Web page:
Can an Autonomous APRN Practice in Florida Perform Botox or Derma Filler Injections?
A common question asked about the autonomous APRN practice in Florida is whether an autonomous APRN with the requisite education, training and experience in Botox and Derma filler injections is allowed to perform these injections in an autonomous APRN practice.
The answer is No. This is because dermatology is a specialty and such skin care treatments are cosmetic and not primary care health services. In addition, while an autonomous APRN can perform certain treatments that are adjunct to general primary care, beautifying skin care services do not qualify under this limited circumstance.
By way of reference, in a October 2017 final order issued in response to a Petition for Declaratory Statement, the Florida Board of Nursing declared that aesthetic injections such as Derma fillers and Botox are not within the scope of practice for registered nurses in Florida. Since then, the Florida Board of Nursing has not issued any orders stating to the contrary for registered nurses or APRNs. Rather, in their most recent final orders, dated July 7, 2023, October 19, 2023 and October 19, 2023, the Florida Board of Nursing consistently held that, based on the facts presented in each petition and in accordance with the “practice of professional nursing” as defined in Florida Statutes, Section 464.003(19)(b), the petitioners (all registered nurses) had the requisite education, training and experience to have the task of Botox or Derma fillers delegated by and under the direct supervision of their respective supervising physicians. Those “qualified physicians” consisted of a dermatologist and two plastic surgeons.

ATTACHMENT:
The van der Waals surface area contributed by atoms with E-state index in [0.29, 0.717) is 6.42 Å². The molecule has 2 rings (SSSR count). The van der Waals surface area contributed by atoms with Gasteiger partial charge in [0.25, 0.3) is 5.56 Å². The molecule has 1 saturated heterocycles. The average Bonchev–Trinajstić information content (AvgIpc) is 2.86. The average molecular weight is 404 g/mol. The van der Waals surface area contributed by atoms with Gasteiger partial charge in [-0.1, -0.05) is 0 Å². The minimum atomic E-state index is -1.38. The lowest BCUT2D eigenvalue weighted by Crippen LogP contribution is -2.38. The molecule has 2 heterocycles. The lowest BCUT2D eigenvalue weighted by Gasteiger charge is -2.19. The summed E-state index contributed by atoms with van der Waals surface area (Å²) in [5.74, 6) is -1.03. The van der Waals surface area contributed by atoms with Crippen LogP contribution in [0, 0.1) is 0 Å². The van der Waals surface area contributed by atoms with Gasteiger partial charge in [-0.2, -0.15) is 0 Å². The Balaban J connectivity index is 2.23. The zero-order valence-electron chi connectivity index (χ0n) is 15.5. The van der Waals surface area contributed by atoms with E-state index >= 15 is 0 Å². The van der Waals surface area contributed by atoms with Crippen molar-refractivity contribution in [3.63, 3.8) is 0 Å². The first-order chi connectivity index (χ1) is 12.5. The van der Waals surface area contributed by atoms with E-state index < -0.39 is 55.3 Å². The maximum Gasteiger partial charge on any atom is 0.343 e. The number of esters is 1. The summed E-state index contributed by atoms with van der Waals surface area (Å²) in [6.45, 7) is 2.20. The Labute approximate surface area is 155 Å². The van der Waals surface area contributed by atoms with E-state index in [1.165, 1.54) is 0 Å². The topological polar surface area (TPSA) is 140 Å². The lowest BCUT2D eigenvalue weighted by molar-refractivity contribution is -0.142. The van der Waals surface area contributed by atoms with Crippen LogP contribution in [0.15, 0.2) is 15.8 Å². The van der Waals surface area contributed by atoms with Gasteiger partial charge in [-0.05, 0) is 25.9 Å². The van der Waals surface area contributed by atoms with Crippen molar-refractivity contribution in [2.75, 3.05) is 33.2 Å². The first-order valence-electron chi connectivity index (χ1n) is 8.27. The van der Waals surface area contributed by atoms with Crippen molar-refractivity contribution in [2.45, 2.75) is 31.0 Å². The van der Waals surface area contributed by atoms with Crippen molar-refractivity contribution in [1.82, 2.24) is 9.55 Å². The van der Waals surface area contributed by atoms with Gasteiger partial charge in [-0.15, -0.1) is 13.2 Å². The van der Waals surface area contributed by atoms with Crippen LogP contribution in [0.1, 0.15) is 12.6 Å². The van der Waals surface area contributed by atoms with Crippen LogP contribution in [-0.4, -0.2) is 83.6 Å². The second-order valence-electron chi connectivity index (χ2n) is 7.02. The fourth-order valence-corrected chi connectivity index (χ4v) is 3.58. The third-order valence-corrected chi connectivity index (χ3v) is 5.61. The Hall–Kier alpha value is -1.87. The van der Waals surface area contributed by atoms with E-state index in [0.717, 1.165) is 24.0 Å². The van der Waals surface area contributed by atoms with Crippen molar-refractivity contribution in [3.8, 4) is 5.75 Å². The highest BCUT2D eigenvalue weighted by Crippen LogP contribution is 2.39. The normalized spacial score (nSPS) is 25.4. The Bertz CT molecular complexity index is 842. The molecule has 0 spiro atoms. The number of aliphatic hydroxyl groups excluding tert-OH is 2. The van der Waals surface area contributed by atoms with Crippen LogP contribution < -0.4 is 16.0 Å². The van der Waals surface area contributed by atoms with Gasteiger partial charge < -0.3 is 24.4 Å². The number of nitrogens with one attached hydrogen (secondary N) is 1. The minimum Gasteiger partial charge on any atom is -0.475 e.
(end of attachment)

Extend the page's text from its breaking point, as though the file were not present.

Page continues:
While the petitioners in those matters were registered nurses and not APRNs, this distinction would not change the outcome given that dermatology is a specialty and the purpose of Botox and Derma filler injections are cosmetic.
For APRNs who may wonder whether autonomously owning a Med Spa, as opposed to a primary care practice, would allow them to perform cosmetic Botox or Derma fillers, the answer remains the same - no. Furthermore, a Med Spa is not a primary care setting and the autonomous APRN practice is limited to providing primary care services.
The information provided in this post is for general informational purposes and not intended as legal advice or legal opinion for any individual matter. Keep in mind that legal developments or changes to law may occur in the future and, as such, the information contained in this post may not be the most up-to-date legal information. Do consult your own attorney for any legal advice you may require. If you do not have an attorney and would like to explore a potential engagement, please reach out to Venus Caruso using the contact submission form or by using the contact information provided in her bio.